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City Design Competition Seeks to Transform Tiny Odd Lots into Affordable Housing

Six of the 23 selected vacant lots that could soon bring more affordable housing are located in Brownsville, Flatbush and Bed-Stuy.
Brownsville vacant lot, BK Reader
St. Mark?s Avenue and East New York Avenue in Brownsville. Photo: Google Maps

The Department of Housing and Preservation announced on Monday an architectural competition titled Big Ideas for Small Lots to transform to 23 of the city's oddly-sized vacant lots into affordable housing, NY Curbed reports.

The competition, a partnership with the American Institute of Architects New York Chapter, aims to address the challenges associated with developing affordable housing on small lots. Six of the lots selected for the transformation are in Brownsville, Bedford Stuyvesant and Flatbush. 

"With this competition, we're tapping into the creativity and expertise of the design community—the best and the brightest—to spark big ideas for some of the city's smallest and most challenging lots," said HPD Commissioner Maria Torres-Springer.

The two-stage design challenge asks architects to create models for affordable housing on lots ranging from 1,125 square feet to 2,613 square feet. These lots are often a result of zoning oddities or building code quirks that make them undesirable to private developers.

Six of the 23 selected vacant lots that could soon bring more affordable housing are located in Brownsville, Flatbush and Bed-Stuy.
St. Mark's Avenue and East New York Avenue in Brownsville. Image credit: HPD/

The six Brooklyn lots are located at the corner of St. Marks and East New York Avenues in Brownsville; at 2334 Tilden Avenue in Flatbush, and at 406 Nostrand Avenue, 706A Hancock Street and 708 Hancock Street in Bedford Stuyvesant.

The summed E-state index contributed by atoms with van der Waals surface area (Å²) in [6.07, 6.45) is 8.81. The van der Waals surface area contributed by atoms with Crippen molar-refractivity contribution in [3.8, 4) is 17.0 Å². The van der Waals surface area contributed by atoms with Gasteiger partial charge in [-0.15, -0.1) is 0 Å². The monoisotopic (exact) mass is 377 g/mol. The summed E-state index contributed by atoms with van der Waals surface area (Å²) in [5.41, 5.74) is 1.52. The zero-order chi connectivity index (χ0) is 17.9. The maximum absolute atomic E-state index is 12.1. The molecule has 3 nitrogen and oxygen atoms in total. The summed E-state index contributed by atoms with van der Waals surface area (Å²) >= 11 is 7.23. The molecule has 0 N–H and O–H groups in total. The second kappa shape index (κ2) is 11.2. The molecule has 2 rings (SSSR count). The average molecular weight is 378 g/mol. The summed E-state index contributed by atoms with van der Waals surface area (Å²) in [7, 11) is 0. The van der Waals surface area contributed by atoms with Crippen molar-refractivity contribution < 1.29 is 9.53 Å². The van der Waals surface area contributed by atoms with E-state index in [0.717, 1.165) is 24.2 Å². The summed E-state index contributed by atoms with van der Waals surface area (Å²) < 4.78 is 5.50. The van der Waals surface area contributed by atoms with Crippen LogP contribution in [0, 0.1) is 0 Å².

New York City owns 5,027 undeveloped parcels across the city; nearly 1,800 of these lots are small properties with less than 1,900 square feet, according to a spokesperson of the Department of Administrative Services.

Design proposals, which can be submitted until March 24, will be evaluated by a panel of nine jurors, who include experts in the fields of architecture, urban design, real estate development and public policy, HPD officials said. Finalists for the first stage will be announced in May, who then will participate in a series of workshops to develop teams for the next phase.

In the second phase, contestants are asked to propose budgets and site plans for their assigned lot, as well as create proposals how their project could be translated to develop housing on the 22 other sites. HPD expects to designate sites for development in November.

The department mostly anticipates plans for two- or three-family homes for buyers who will be selected through the city's affordable housing lottery, though below-market-rate rentals are also being considered. Income limits have not been set yet for the prospective housing.

"With Big Ideas for Small Lots NYC we are leaving no stone unturned in our effort to create more affordable housing opportunities for New Yorkers," said Torres-Springer.

For more information about the competition, visit